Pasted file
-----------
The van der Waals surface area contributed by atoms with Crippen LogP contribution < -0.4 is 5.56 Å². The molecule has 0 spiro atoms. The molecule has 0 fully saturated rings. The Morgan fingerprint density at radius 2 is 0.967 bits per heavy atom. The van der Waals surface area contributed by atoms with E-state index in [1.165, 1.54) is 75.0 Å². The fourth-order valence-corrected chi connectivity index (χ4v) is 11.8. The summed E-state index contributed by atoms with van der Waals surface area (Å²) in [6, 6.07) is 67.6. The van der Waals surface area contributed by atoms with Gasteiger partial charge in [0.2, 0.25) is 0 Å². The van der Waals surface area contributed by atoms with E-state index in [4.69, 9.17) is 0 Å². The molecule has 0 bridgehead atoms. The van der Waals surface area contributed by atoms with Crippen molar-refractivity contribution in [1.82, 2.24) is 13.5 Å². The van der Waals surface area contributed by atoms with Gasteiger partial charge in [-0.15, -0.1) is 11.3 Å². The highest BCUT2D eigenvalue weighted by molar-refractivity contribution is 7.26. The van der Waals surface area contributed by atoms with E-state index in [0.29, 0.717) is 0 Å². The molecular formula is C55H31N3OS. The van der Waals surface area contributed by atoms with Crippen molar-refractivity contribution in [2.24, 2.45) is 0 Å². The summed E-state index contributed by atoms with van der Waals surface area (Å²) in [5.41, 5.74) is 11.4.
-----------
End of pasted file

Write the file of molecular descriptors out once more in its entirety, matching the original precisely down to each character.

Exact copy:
The van der Waals surface area contributed by atoms with Crippen LogP contribution < -0.4 is 5.56 Å². The molecule has 0 spiro atoms. The molecule has 0 fully saturated rings. The Morgan fingerprint density at radius 2 is 0.967 bits per heavy atom. The van der Waals surface area contributed by atoms with E-state index in [1.165, 1.54) is 75.0 Å². The fourth-order valence-corrected chi connectivity index (χ4v) is 11.8. The summed E-state index contributed by atoms with van der Waals surface area (Å²) in [6, 6.07) is 67.6. The van der Waals surface area contributed by atoms with Gasteiger partial charge in [0.2, 0.25) is 0 Å². The van der Waals surface area contributed by atoms with E-state index in [4.69, 9.17) is 0 Å². The molecule has 0 bridgehead atoms. The van der Waals surface area contributed by atoms with Crippen molar-refractivity contribution in [1.82, 2.24) is 13.5 Å². The van der Waals surface area contributed by atoms with Gasteiger partial charge in [-0.15, -0.1) is 11.3 Å². The highest BCUT2D eigenvalue weighted by molar-refractivity contribution is 7.26. The van der Waals surface area contributed by atoms with E-state index in [0.29, 0.717) is 0 Å². The molecular formula is C55H31N3OS. The van der Waals surface area contributed by atoms with Crippen molar-refractivity contribution in [2.24, 2.45) is 0 Å². The summed E-state index contributed by atoms with van der Waals surface area (Å²) in [5.41, 5.74) is 11.4.